The music of Harry Somers this week. Somers, who was born in Toronto in 1925 and died in Toronto in 1999, has been regarded as one of Canada’s most prolific, original and important composers of the 20th century. In addition to being prolific, he also composed in a wide range of settings. He wrote for film, TV, radio – theatre productions and employed an equally wide range of instrumentation.
This piece, the Passacaglia and Fugue, comes from 1954, a time when Somers was writing using the device of deliberate tension and he utilized this, along with neo-Baroque Counterpoint and contrasting styles. It would be indicative of Somers trademark; mixing styles and borrowing for a number of influences ranging from 12-Tone to Gregorian Chant. It was part of the reason Somer’s music was so popular and widely played during his lifetime, and how it’s performed with regularity now. He didn’t restrict himself to one method or style, but rather embraced just about everything and used it all in his work.
Somers became an associate of the Canadian Music Centre as well as a founding member of the Canadian League of Composers. In 1976, he received the prestigious Wm Harold Moon Award from PROCAN (now SOCAN) for bringing international recognition to Canada through his music. In 1986, he was the subject of a half-hour documentary, The Music of Harry Somers.
Somers decribed his artistic development: “Over the years I’ve worked consistently on three different levels with three different approaches to composition. On one level my approach has been what I call ‘community music’ or ‘music for use’: For example music for amateurs and music for school use. On a second level I’ve created ‘functional music,’ in the specific sense: music for television, films and theatre, where the composition has to work in company with another medium and serve the demands of that medium. On a third level I have created without consideration for any limitations, sometimes completely experimentally, sometimes extending the line of a particular direction on which I had been working through a series of works.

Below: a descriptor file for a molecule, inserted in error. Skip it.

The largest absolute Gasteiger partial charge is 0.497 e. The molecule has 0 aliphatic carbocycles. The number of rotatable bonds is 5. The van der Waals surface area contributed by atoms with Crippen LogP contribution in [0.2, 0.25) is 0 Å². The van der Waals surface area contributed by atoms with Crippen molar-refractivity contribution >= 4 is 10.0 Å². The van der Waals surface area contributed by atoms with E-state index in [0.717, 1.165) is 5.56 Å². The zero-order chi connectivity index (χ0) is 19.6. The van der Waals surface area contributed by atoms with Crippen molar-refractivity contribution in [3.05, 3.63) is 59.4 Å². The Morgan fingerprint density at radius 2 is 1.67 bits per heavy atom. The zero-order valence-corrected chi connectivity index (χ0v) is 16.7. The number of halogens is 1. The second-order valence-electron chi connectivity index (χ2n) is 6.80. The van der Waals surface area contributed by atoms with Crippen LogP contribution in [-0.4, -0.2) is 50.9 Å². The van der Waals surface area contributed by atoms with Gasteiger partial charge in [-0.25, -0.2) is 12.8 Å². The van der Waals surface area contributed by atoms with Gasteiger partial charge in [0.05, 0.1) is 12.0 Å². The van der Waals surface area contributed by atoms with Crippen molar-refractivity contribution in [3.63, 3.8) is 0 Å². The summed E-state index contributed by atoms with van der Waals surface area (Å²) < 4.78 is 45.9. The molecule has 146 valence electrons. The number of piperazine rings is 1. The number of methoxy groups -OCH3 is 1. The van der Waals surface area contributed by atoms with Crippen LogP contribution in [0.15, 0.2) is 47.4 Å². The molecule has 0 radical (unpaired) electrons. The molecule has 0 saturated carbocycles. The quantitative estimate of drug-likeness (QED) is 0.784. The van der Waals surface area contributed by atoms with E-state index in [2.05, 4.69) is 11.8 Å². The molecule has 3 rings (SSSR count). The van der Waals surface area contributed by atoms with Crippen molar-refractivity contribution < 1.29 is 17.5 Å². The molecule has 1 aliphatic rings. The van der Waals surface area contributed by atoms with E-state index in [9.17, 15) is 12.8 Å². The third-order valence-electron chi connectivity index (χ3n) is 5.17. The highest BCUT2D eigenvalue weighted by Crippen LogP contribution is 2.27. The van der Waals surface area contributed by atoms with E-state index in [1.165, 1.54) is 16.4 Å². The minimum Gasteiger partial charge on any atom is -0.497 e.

The Passacaglia and Fugue has been recorded a number of times since it’s premier in 1952. This is, as far as I know, the first recording of the work, done at the CBC for broadcast and for international distribution via the Transcription Service. It was also recorded by the Louisville Orchestra under Robert Whitney.
Enjoy and check out his vast catalog of works.